Instantiates a new channel on the given connection, of the given type, and with the given id. If a block is given, it will be remembered until the channel is confirmed open by the server, and will be invoked at that time (see do_open_confirmation).

This also sets the default maximum packet size and maximum window size.

[show source]
     # File lib/net/ssh/connection/channel.rb, line 110
110:     def initialize(connection, type, local_id, &on_confirm_open)
111:       self.logger = connection.logger
112: 
113:       @connection = connection
114:       @type       = type
115:       @local_id   = local_id
116: 
117:       @local_maximum_packet_size = 0x10000
118:       @local_window_size = @local_maximum_window_size = 0x20000
119: 
120:       @on_confirm_open = on_confirm_open
121: 
122:       @output = Buffer.new
123: 
124:       @properties = {}
125: 
126:       @pending_requests = []
127:       @on_open_failed = @on_data = @on_extended_data = @on_process = @on_close = @on_eof = nil
128:       @on_request = {}
129:       @closing = @eof = @sent_eof = false
130:     end

Public instance methods

[] (name)

A shortcut for accessing properties of the channel (see properties).

[show source]
     # File lib/net/ssh/connection/channel.rb, line 133
133:     def [](name)
134:       @properties[name]
135:     end
[]= (name, value)

A shortcut for setting properties of the channel (see properties).

[show source]
     # File lib/net/ssh/connection/channel.rb, line 138
138:     def []=(name, value)
139:       @properties[name] = value
140:     end
active? ()

Returns true if the channel exists in the channel list of the session, and false otherwise. This can be used to determine whether a channel has been closed or not.

ssh.loop { channel.active? }
[show source]
     # File lib/net/ssh/connection/channel.rb, line 259
259:     def active?
260:       connection.channels.key?(local_id)
261:     end
close ()

Requests that the channel be closed. If the channel is already closing, this does nothing, nor does it do anything if the channel has not yet been confirmed open (see do_open_confirmation). Otherwise, it sends a CHANNEL_CLOSE message and marks the channel as closing.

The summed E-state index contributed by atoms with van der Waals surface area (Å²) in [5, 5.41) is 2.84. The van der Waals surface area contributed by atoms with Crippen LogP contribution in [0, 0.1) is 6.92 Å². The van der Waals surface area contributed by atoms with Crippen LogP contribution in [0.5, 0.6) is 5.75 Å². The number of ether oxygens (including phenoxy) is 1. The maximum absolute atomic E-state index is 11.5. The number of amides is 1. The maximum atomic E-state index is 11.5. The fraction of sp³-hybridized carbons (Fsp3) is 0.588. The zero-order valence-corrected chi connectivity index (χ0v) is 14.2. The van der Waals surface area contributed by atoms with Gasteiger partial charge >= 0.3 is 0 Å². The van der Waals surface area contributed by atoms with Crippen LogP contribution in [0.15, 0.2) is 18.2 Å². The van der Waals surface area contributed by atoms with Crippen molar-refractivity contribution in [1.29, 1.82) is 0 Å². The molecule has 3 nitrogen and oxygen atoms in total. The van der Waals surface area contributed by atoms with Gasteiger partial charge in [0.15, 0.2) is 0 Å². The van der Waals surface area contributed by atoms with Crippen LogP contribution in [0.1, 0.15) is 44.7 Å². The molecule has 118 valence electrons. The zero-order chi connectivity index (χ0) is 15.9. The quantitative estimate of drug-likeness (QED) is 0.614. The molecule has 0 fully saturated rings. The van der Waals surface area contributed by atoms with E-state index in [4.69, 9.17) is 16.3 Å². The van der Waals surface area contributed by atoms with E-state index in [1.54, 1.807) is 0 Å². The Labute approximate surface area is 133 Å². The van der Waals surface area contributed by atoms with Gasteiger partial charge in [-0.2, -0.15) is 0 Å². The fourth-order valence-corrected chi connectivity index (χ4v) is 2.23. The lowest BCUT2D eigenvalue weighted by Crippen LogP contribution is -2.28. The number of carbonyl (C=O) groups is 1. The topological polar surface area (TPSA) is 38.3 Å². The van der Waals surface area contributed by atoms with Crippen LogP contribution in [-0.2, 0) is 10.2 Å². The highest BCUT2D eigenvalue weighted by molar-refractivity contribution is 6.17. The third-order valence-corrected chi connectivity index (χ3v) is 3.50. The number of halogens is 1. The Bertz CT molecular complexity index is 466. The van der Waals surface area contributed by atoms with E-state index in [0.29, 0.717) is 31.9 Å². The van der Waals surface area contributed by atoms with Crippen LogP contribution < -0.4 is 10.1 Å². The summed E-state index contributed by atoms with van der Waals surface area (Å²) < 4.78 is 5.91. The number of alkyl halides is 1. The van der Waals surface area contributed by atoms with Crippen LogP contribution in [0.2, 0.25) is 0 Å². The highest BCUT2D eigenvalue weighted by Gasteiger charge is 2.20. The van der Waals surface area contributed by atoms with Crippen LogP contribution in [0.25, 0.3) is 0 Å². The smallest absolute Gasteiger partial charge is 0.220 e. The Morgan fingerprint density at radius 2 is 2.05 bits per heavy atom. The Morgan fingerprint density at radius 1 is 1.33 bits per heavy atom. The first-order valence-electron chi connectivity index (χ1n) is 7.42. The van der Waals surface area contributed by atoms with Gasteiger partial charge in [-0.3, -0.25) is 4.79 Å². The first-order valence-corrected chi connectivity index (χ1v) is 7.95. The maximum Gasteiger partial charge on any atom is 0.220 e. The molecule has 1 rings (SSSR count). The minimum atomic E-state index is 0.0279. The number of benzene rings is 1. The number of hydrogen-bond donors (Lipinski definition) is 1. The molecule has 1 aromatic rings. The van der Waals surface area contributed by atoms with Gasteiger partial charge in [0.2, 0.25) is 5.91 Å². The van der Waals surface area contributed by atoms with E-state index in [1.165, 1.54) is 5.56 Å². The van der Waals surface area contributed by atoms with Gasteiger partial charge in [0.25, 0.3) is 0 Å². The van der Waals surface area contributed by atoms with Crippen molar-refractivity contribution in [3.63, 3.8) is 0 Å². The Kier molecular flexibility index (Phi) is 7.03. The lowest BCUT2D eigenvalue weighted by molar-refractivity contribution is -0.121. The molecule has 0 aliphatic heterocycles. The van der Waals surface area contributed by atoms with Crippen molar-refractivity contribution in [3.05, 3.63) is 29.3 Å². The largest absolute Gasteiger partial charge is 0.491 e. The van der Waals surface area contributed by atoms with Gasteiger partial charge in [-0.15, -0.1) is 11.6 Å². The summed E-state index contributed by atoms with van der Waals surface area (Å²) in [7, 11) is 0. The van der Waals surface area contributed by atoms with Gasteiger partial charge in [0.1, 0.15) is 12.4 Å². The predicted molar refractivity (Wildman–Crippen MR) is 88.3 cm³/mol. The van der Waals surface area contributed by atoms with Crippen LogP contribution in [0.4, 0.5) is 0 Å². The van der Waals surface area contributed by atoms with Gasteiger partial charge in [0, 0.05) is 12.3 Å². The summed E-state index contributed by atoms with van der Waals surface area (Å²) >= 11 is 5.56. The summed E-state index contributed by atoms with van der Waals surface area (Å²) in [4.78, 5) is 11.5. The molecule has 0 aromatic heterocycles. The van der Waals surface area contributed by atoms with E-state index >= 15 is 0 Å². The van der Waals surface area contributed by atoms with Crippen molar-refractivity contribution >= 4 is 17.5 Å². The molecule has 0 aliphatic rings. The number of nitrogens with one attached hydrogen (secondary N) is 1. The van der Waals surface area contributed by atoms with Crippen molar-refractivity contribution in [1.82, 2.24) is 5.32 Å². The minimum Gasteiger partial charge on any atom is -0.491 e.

[show source]
     # File lib/net/ssh/connection/channel.rb, line 284
284:     def close
285:       return if @closing
286:       if remote_id
287:         @closing = true
288:         connection.send_message(Buffer.from(:byte, CHANNEL_CLOSE, :long, remote_id))
289:       end
290:     end
closing? ()

Returns true if the channel is currently closing, but not actually closed. A channel is closing when, for instance, close has been invoked, but the server has not yet responded with a CHANNEL_CLOSE packet of its own.

[show source]
     # File lib/net/ssh/connection/channel.rb, line 276
276:     def closing?
277:       @closing
278:     end
do_close ()

Invokes the on_close callback when the server closes a channel. The channel is the only argument.

[show source]
     # File lib/net/ssh/connection/channel.rb, line 589
589:       def do_close
590:         @on_close.call(self) if @on_close
591:       end
do_eof ()

Invokes the on_eof callback when the server indicates that no further data is forthcoming. The callback is invoked with the channel as the argument.

[show source]
     # File lib/net/ssh/connection/channel.rb, line 583
583:       def do_eof
584:         @on_eof.call(self) if @on_eof
585:       end
do_extended_data (type, data)

Invokes the on_extended_data callback when the server sends extended data to the channel. This will reduce the available window size on the local end. The callback is invoked with the channel, type, and data.